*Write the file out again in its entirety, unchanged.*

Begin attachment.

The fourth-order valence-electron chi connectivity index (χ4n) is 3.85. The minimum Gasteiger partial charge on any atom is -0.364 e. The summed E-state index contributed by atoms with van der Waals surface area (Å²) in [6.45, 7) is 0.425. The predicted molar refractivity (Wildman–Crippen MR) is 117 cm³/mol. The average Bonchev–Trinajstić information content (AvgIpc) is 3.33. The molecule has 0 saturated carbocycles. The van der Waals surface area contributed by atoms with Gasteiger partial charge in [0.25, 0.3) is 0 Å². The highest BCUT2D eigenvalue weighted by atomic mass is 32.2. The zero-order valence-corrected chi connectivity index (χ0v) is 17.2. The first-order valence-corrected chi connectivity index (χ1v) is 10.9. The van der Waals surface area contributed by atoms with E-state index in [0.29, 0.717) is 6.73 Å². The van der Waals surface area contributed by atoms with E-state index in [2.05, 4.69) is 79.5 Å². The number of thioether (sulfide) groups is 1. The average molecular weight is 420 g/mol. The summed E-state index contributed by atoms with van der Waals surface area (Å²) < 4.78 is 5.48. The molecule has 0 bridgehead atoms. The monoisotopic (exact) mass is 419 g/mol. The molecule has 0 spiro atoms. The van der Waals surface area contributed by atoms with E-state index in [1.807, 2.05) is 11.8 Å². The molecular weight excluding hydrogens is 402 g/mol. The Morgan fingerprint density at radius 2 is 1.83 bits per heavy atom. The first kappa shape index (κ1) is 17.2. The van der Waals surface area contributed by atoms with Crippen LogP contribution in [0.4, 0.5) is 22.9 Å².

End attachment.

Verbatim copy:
The fourth-order valence-electron chi connectivity index (χ4n) is 3.85. The minimum Gasteiger partial charge on any atom is -0.364 e. The summed E-state index contributed by atoms with van der Waals surface area (Å²) in [6.45, 7) is 0.425. The predicted molar refractivity (Wildman–Crippen MR) is 117 cm³/mol. The average Bonchev–Trinajstić information content (AvgIpc) is 3.33. The molecule has 0 saturated carbocycles. The van der Waals surface area contributed by atoms with Gasteiger partial charge in [0.25, 0.3) is 0 Å². The highest BCUT2D eigenvalue weighted by atomic mass is 32.2. The zero-order valence-corrected chi connectivity index (χ0v) is 17.2. The first-order valence-corrected chi connectivity index (χ1v) is 10.9. The van der Waals surface area contributed by atoms with E-state index in [0.29, 0.717) is 6.73 Å². The van der Waals surface area contributed by atoms with E-state index in [2.05, 4.69) is 79.5 Å². The number of thioether (sulfide) groups is 1. The average molecular weight is 420 g/mol. The summed E-state index contributed by atoms with van der Waals surface area (Å²) < 4.78 is 5.48. The molecule has 0 bridgehead atoms. The monoisotopic (exact) mass is 419 g/mol. The molecule has 0 spiro atoms. The van der Waals surface area contributed by atoms with E-state index in [1.807, 2.05) is 11.8 Å². The molecular weight excluding hydrogens is 402 g/mol. The Morgan fingerprint density at radius 2 is 1.83 bits per heavy atom. The first kappa shape index (κ1) is 17.2. The van der Waals surface area contributed by atoms with Crippen LogP contribution in [0.4, 0.5) is 22.9 Å².